Earlier this year, the North Carolina General Assembly passed a bill that Gov. Pat McCrory called “unnecessary.” But this “unnecessary” bill, entitled the Family, Faith, and Freedom Protection Act, has garnered global attention and fanned the flame of a contentious constitutional debate that is spreading across the nation like wildfire.
The bill, commonly referred to as the “Sharia law bill,” was introduced to protect fundamental constitutional rights from foreign laws that are at odds with the United States Constitution. While the North Carolina legislation does not explicitly target the Islamic legal system, its connection with the anti-Sharia movement is a strong indication that the name fits the bill.
The anti-Sharia movement attempts to prevent Sharia law principles—some of which violate fundamental rights and liberties protected by the United States Constitution—from entering the American court system.
The anti-Sharia law movement began seven years ago when lawyer David Yerushalmi began pushing his interpretations of Sharia law into mainstream discourse. The movement spawned what is known as American Laws for American Courts (ALAC), a model legislation crafted by Yerushalmi to protect American’s constitutional rights against the infiltration of Islamic legal doctrines. Versions of ALAC have been enacted in Kansas, Louisiana, Oklahoma, South Dakota, Tennessee and Arizona. In 2011 and 2012, sixty-two bills or amendments were introduced in twenty-nine different states that contained language inspired by Yerushalmi’s ALAC model legislation.
Though Yerushalmi lacks formal training in Islamic law, his interpretations and opinions of Sharia have been widely disseminated as support for anti-Sharia legislation. His anti-Sharia sentiment is best expressed in Sharia Law and the American Court System: An Assessment of State and Appellate Court Cases, which was published by the Center for Security Policy (CSP). The article seeks to reveal Sharia law’s presence in American jurisprudence by case analysis and advocate for the enactment of ALAC legislation.
While CSP acknowledged the value of an academic approach to the study of Sharia law, it rejected outright an application of the legal system in American courts. The organization’s stated goal is to prevent Sharia law principles—some of which violate fundamental rights and liberties protected by the United States Constitution—from entering the American court system.
The case study contained in the article was conducted by Yerushalmi, CSP staff, and ACT! For America volunteers. The article identified a list of twenty state court decisions, found through a Google Scholar search, in which Sharia law was either applicable or at odds with the state’s public policy.
One case that the article highlights is S.D. v. M.J.R (pdf). The parties to the suit (husband and wife) were both Muslims and citizens of Morocco residing in New Jersey. The husband physically abused the wife and engaged in non-consensual sex with her. The trial court refused to grant a restraining order against the husband. The court held that although the husband had assaulted his wife, the husband’s belief that it was his religious right to do so precluded any criminal intent on the part of the husband. Soon thereafter, the appellate court rejected the husband’s defense and reversed the trial court’s decision. CSP seeks to prevent rulings at the trial level that recognize Sharia law when doing so would violate an individual’s constitutional rights.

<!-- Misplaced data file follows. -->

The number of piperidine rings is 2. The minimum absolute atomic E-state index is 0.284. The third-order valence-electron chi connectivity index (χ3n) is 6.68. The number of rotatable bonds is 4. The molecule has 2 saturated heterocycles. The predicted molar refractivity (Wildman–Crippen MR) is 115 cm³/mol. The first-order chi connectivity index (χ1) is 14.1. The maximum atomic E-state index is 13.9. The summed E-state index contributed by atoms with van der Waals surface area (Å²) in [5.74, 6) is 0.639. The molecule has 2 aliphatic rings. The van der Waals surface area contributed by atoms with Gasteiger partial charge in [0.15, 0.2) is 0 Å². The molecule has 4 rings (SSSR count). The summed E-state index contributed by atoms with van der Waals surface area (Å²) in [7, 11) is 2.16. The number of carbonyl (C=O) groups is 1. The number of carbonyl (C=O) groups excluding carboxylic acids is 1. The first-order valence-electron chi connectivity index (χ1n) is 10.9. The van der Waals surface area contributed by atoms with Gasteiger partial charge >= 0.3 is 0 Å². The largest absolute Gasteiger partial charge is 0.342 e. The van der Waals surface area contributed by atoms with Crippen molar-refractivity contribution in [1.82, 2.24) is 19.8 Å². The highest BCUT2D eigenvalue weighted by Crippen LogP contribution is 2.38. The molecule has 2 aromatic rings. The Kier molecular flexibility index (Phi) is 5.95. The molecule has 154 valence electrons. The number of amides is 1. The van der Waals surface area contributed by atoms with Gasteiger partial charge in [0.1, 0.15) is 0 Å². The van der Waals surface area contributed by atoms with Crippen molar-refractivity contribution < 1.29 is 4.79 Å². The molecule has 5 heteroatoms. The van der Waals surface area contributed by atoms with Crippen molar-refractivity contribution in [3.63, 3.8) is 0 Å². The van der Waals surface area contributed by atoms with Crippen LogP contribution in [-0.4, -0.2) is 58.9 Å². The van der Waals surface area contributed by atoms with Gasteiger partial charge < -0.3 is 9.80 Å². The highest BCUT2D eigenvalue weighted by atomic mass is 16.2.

Of the twenty cases discussed in the article, principles of Sharia law were rejected either on the trial or appellate level in all but seven cases.
It is true that versions of the Sharia conflict with American constitutional values; however, the article appears to disregard that other, non-radical interpretations of the Koran exist in the global Muslim community. In turn, the CSP and ALAC model legislation seek to exclude the Sharia law system as a whole from recognition in state courts.
Of the twenty cases discussed in the article, which span across twenty-five years, principles of Sharia law were rejected either on the trial or appellate level in all but seven cases. Such feeble evidence of Sharia law’s influence on state courts, critics state, does little to prove the necessity of bans on foreign law to safeguard Constitutional principles. Likewise, critics of the North Carolina legislation have called the bill a “solution without a problem.”
The CSP believes otherwise. Based on their interpretation of Sharia doctrine, the Sharia supports compliance with existing laws of a host country “only when Muslims have no choice.” The article comes to the conclusion a law such as the ALAC model legislation is needed to prevent the application of a legal system that does not afford the same liberties and protections as the U.S. Constitution.
Though provisions of Sharia law legislation differ from state to state, the Center for American Progress has identified a number of legal uncertainties and practical concerns (pdf) that may arise if the laws are afforded a broad interpretation.
Bans on foreign laws may undermine certain protections and rights afforded by the marriage system of the country where the marriage was performed.
Marriages and divorces that are performed and valid abroad are generally presumed to be binding in the United States. When the legality of these arrangements comes into question, the disputes are typically litigated in state family courts. For example, in North Carolina, “validity of a marriage is determined by the law of the state with the most significant relationship to the spouses and the marriage and that a marriage that is valid where contracted is valid everywhere.” However, marriages that are prohibited by North Carolina law and public policy will not be recognized although they were valid where performed. 1